The changes as a function of time of test indicators are illustrated in Figure 4. According to previous research and data changes, Figure 4 can be divided into three periods, S1, S2, and S3, respectively, to interpret the physiological changes of T. matsutake.
As seen in Figure 4a, the changes in pH dramatically increased in the beginning during period S1. That is because the cap of T. matsutake spread after harvest, like many mushrooms. In this period, the quality declined a lot as a consequence of respiration. Furthermore, compared with traditional preservation methods, MAP delayed its quality change, which sustained more than two days. Then, the changes of pH slowly decreased in period S2, which sustained more than eight days. In this period, T. matsutake were breathing smoothly. However, the fluctuation of pH suggests a great deal more volatility in period S3, which also appeared in period S3 of Figure 4b,c, the changes of SSC and MC. With the preservation time flowing, individual quality differences of T. matsutake greatly increased. Therefore, the experiment data showed great fluctuation and instability.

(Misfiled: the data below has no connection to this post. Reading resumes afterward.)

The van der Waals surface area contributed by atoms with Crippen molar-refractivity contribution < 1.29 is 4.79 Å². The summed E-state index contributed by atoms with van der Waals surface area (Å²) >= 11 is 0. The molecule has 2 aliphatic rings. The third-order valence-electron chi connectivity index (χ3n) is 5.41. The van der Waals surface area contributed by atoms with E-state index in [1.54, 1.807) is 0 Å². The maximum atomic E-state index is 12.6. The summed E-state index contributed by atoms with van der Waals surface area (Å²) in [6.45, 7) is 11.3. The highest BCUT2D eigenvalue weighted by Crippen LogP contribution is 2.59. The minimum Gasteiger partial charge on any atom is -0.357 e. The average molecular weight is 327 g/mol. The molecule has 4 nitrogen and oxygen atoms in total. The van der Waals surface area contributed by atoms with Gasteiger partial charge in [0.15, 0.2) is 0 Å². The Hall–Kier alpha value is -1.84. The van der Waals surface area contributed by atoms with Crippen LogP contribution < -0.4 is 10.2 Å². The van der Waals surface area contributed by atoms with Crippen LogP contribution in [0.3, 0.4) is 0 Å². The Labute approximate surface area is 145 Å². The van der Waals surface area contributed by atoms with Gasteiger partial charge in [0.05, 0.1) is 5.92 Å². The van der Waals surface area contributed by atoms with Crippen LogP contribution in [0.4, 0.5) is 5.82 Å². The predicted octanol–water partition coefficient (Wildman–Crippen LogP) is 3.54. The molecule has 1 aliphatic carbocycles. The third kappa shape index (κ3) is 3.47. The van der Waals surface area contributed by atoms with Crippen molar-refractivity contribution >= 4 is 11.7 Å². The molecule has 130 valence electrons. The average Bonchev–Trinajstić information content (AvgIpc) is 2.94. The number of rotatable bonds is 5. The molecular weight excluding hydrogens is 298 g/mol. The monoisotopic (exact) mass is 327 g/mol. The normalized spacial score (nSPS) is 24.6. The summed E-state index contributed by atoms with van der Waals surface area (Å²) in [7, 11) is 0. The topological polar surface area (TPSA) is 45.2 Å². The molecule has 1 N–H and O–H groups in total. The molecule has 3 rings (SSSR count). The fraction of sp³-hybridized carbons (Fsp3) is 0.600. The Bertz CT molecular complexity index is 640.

In Figure 4b,c, the changes of SSC and MC decreased in the period S1, lasting about four days. In period S2, the content of SSC remained stable over time, and the MC slowly decreased. Furthermore, in period S3, the fluctuation of SSC and MC changed too dramatically to analyze the variation trend. Comparing the changes of SSC and MC in period S3, we found that when the line of MC decreased, the line of SSC increased between the tenth day and the fourteenth day. Furthermore, when the line of MC increased, the line of SSC decreased between the fourteenth day and the eighteenth day. We can conclude that there is a correlation between SC and MC of fresh T. matsutake in the process of preservation.
In Figure 4c, the MC decreased in the period S1 and period S2. In the period S3, the MC changed differently in every group, whose trends were to increase first and then decrease. In these experiments, individual differences did exist between T. matsutake. Except for this reason, T. matsutake would experience the autolysis phenomenon after its shelf life, which could make the MC increase. Like in group four, the shelf life had stopped on the tenth day through the sensory evaluation. In days 14–18, we considered that groups two, three, and four had stopped their shelf life, and the pH, SSC, and MC changes in these days were considered as its deterioration periods.